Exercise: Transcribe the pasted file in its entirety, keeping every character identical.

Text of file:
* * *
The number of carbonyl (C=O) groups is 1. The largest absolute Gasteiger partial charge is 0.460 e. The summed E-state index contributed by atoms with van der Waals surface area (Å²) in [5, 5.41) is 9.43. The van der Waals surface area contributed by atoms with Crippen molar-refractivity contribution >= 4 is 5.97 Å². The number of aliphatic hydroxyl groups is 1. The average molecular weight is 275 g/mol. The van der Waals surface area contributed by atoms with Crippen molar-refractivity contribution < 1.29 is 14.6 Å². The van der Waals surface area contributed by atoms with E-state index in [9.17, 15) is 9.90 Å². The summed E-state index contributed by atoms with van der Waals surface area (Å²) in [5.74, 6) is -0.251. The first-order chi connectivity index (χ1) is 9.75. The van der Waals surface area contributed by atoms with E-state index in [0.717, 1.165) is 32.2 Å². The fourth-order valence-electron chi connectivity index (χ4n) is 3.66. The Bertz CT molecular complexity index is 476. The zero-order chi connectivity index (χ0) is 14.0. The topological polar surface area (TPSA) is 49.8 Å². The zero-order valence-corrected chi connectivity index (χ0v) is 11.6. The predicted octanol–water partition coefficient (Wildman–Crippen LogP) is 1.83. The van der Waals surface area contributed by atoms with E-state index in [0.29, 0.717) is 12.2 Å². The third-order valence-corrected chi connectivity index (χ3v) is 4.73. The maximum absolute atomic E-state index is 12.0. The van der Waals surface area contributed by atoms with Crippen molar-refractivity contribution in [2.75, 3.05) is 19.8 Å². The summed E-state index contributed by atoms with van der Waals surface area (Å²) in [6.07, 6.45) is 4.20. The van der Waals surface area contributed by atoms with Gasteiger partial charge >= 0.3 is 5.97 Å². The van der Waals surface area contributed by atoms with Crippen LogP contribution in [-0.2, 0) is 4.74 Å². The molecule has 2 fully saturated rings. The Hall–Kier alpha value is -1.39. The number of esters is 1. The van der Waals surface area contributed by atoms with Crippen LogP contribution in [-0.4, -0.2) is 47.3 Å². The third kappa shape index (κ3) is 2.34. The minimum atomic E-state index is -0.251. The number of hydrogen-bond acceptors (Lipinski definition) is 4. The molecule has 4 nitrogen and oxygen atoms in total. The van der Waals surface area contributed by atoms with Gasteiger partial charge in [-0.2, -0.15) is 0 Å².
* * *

The number of carbonyl (C=O) groups is 1. The largest absolute Gasteiger partial charge is 0.460 e. The summed E-state index contributed by atoms with van der Waals surface area (Å²) in [5, 5.41) is 9.43. The van der Waals surface area contributed by atoms with Crippen molar-refractivity contribution >= 4 is 5.97 Å². The number of aliphatic hydroxyl groups is 1. The average molecular weight is 275 g/mol. The van der Waals surface area contributed by atoms with Crippen molar-refractivity contribution < 1.29 is 14.6 Å². The van der Waals surface area contributed by atoms with E-state index in [9.17, 15) is 9.90 Å². The summed E-state index contributed by atoms with van der Waals surface area (Å²) in [5.74, 6) is -0.251. The first-order chi connectivity index (χ1) is 9.75. The van der Waals surface area contributed by atoms with E-state index in [0.717, 1.165) is 32.2 Å². The fourth-order valence-electron chi connectivity index (χ4n) is 3.66. The Bertz CT molecular complexity index is 476. The zero-order chi connectivity index (χ0) is 14.0. The topological polar surface area (TPSA) is 49.8 Å². The zero-order valence-corrected chi connectivity index (χ0v) is 11.6. The predicted octanol–water partition coefficient (Wildman–Crippen LogP) is 1.83. The van der Waals surface area contributed by atoms with E-state index in [0.29, 0.717) is 12.2 Å². The third-order valence-corrected chi connectivity index (χ3v) is 4.73. The maximum absolute atomic E-state index is 12.0. The van der Waals surface area contributed by atoms with Crippen molar-refractivity contribution in [2.75, 3.05) is 19.8 Å². The summed E-state index contributed by atoms with van der Waals surface area (Å²) in [6.07, 6.45) is 4.20. The van der Waals surface area contributed by atoms with Gasteiger partial charge >= 0.3 is 5.97 Å². The van der Waals surface area contributed by atoms with Crippen LogP contribution in [-0.2, 0) is 4.74 Å². The molecule has 2 fully saturated rings. The Hall–Kier alpha value is -1.39. The number of esters is 1. The van der Waals surface area contributed by atoms with Crippen LogP contribution in [-0.4, -0.2) is 47.3 Å². The third kappa shape index (κ3) is 2.34. The minimum atomic E-state index is -0.251. The number of hydrogen-bond acceptors (Lipinski definition) is 4. The molecule has 4 nitrogen and oxygen atoms in total. The van der Waals surface area contributed by atoms with Gasteiger partial charge in [-0.2, -0.15) is 0 Å².